Nicole Rogers has been working in describing the rates of sedentarism in Chilean older population, as well as the impact of physical activity both as a preventive and disease-modifying treatment for mild cognitive impairment.
The efforts in protecting the aging population's brain health must first put a focus in recognizing its magnitude. Rogers believes that insufficient worldwide attention has been put in the prevention of dementia, and that this has led to a stall in terms of therapy and cure. Further basic and epidemiological research, as well as an improvement in how we broadcast new discoveries to the community, may reduce the breach in the areas of education and prevention that exist in some countries, including Chile. Rogers is interested in cheap non-pharmacological interventions that may be easily integrated in current health programs for older adults.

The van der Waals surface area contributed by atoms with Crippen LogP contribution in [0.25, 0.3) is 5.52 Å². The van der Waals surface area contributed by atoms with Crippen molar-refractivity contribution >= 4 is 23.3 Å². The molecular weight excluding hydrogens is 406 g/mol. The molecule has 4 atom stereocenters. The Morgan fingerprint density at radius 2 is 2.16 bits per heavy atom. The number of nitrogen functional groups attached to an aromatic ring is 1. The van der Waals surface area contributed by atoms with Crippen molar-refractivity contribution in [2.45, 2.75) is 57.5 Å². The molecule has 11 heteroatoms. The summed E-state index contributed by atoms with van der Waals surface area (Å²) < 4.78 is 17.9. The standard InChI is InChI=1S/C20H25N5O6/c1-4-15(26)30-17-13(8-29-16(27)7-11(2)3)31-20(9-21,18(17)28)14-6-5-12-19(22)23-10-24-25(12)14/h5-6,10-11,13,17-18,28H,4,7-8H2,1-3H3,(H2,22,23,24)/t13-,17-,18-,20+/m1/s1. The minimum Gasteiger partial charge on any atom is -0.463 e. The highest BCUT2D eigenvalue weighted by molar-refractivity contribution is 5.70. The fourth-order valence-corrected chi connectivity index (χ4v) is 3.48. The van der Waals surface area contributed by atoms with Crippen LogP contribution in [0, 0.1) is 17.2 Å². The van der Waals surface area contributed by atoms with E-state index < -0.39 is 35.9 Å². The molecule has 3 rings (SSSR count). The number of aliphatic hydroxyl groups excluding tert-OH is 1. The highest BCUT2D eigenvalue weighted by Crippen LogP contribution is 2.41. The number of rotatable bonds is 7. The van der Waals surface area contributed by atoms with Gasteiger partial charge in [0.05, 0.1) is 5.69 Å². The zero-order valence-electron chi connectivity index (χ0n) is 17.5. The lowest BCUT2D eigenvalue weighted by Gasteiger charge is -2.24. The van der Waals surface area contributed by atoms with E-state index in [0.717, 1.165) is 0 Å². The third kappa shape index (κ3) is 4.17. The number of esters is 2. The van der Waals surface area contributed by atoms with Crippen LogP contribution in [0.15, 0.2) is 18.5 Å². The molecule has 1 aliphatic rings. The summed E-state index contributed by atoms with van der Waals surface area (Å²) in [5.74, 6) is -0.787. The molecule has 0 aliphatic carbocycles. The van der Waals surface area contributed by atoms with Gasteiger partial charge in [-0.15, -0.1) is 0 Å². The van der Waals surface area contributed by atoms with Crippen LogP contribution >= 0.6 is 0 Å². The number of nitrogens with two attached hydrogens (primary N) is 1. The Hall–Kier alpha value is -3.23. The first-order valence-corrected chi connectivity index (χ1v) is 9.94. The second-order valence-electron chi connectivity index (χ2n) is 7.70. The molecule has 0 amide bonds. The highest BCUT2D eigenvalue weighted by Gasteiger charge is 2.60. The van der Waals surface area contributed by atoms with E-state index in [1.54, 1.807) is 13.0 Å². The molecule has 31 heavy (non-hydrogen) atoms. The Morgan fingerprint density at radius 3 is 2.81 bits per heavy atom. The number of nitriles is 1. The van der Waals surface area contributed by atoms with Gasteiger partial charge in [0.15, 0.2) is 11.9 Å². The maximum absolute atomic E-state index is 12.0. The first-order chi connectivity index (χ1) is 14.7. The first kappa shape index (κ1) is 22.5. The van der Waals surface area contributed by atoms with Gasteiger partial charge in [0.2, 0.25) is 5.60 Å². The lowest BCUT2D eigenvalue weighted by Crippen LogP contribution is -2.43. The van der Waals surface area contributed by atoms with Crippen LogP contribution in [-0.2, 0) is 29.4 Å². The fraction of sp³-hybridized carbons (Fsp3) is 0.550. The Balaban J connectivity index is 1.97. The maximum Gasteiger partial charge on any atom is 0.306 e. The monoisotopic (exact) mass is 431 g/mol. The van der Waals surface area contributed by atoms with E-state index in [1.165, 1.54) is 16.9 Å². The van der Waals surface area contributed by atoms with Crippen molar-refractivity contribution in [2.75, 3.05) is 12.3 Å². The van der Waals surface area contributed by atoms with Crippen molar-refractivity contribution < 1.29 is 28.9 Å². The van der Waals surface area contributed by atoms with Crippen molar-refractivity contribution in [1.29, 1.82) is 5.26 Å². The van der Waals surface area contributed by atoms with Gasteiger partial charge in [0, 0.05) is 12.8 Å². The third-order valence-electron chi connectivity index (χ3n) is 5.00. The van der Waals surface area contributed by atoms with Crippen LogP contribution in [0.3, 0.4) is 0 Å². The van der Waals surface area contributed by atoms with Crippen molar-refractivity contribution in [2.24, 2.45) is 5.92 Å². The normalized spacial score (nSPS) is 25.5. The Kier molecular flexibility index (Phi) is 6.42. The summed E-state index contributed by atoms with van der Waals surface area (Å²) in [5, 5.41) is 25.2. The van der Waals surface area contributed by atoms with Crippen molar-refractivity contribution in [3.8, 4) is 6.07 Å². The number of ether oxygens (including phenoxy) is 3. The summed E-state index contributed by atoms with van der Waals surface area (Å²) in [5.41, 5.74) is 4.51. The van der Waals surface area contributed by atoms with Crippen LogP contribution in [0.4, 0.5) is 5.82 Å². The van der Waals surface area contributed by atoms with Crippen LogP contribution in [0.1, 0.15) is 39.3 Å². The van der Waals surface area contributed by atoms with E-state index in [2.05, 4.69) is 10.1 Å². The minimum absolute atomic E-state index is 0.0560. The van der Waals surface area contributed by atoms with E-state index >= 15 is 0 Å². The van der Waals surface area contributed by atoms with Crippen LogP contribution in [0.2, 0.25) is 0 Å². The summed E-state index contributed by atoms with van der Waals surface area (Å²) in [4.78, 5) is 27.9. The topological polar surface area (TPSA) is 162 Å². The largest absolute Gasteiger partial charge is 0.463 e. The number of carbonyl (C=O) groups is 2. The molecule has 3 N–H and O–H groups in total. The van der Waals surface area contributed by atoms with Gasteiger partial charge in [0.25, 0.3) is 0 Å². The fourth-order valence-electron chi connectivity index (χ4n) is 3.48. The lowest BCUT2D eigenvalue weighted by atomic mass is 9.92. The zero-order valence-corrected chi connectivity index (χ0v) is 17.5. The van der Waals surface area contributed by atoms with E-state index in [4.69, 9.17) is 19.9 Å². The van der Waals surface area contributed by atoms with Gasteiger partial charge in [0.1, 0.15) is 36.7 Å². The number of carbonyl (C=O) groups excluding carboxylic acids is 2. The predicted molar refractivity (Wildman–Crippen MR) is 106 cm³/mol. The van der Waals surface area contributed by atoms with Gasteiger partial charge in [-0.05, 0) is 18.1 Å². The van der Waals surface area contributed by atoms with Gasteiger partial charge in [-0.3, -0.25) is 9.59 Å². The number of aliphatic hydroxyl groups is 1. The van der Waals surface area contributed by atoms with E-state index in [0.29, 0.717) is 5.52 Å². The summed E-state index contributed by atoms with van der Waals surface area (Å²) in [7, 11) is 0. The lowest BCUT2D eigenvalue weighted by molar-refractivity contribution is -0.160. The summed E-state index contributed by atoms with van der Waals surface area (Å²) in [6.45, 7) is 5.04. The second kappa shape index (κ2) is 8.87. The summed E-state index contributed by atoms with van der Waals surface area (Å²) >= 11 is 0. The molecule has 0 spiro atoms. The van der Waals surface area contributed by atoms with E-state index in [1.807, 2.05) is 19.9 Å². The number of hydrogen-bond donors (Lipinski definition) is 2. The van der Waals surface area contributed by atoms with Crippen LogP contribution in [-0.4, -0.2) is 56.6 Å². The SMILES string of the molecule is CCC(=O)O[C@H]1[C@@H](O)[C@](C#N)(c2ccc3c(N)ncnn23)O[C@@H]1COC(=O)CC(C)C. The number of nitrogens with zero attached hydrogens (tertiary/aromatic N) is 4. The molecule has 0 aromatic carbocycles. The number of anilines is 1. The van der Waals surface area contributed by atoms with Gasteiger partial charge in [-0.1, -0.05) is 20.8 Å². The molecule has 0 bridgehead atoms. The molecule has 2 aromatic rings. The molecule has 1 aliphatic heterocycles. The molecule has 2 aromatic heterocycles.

During the last year, Rogers has been collecting data on physical activity habits from a cohort of older adult patients with and without memory impairment through the use of activity wrist trackers. When not following patients walking routines around Santiago, Rogers can be found dancing, visiting foreign food markets, binge watching TV series, and reading novels.
Bio: Nicole Rogers received her medical school training from Universidad de los Andes, and her specialty in Adult Neurology from the University of Chile. She went on to complete a PhD in Medical Sciences also from the University of Chile. During the last two years, she has been dedicated to the areas of neurointensive care and clinical research in mild cognitive impairment patients.